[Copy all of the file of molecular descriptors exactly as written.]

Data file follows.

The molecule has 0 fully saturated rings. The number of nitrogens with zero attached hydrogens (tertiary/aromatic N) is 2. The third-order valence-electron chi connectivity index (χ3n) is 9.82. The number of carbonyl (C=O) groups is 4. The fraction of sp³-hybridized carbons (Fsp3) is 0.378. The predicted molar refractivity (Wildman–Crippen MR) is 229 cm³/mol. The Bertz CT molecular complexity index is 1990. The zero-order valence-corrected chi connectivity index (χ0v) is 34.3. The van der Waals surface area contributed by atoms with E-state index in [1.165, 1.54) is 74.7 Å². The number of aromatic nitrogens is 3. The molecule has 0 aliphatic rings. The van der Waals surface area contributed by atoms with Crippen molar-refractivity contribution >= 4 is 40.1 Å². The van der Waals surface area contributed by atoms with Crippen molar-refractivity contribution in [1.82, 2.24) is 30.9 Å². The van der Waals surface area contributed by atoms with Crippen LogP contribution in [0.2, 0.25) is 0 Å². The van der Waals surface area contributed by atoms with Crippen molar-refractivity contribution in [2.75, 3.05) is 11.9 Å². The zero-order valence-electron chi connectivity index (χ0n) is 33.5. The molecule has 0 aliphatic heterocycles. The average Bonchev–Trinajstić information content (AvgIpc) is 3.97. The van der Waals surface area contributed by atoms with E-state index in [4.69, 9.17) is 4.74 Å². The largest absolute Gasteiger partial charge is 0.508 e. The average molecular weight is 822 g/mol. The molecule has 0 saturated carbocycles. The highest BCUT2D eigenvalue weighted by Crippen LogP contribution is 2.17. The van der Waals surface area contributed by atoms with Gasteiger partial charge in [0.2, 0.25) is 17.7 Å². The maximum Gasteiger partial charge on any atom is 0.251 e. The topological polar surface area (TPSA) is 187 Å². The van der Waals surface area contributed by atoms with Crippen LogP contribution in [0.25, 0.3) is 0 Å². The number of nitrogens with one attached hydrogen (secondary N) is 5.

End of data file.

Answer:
The molecule has 0 fully saturated rings. The number of nitrogens with zero attached hydrogens (tertiary/aromatic N) is 2. The third-order valence-electron chi connectivity index (χ3n) is 9.82. The number of carbonyl (C=O) groups is 4. The fraction of sp³-hybridized carbons (Fsp3) is 0.378. The predicted molar refractivity (Wildman–Crippen MR) is 229 cm³/mol. The Bertz CT molecular complexity index is 1990. The zero-order valence-corrected chi connectivity index (χ0v) is 34.3. The van der Waals surface area contributed by atoms with E-state index in [1.165, 1.54) is 74.7 Å². The number of aromatic nitrogens is 3. The molecule has 0 aliphatic rings. The van der Waals surface area contributed by atoms with Crippen molar-refractivity contribution >= 4 is 40.1 Å². The van der Waals surface area contributed by atoms with Crippen molar-refractivity contribution in [1.82, 2.24) is 30.9 Å². The van der Waals surface area contributed by atoms with Crippen LogP contribution in [0.2, 0.25) is 0 Å². The van der Waals surface area contributed by atoms with Crippen molar-refractivity contribution in [2.75, 3.05) is 11.9 Å². The zero-order valence-electron chi connectivity index (χ0n) is 33.5. The molecule has 0 aliphatic heterocycles. The average Bonchev–Trinajstić information content (AvgIpc) is 3.97. The van der Waals surface area contributed by atoms with E-state index in [4.69, 9.17) is 4.74 Å². The largest absolute Gasteiger partial charge is 0.508 e. The average molecular weight is 822 g/mol. The molecule has 0 saturated carbocycles. The highest BCUT2D eigenvalue weighted by Crippen LogP contribution is 2.17. The van der Waals surface area contributed by atoms with Gasteiger partial charge in [0.2, 0.25) is 17.7 Å². The maximum Gasteiger partial charge on any atom is 0.251 e. The topological polar surface area (TPSA) is 187 Å². The van der Waals surface area contributed by atoms with Crippen LogP contribution in [0.25, 0.3) is 0 Å². The number of nitrogens with one attached hydrogen (secondary N) is 5.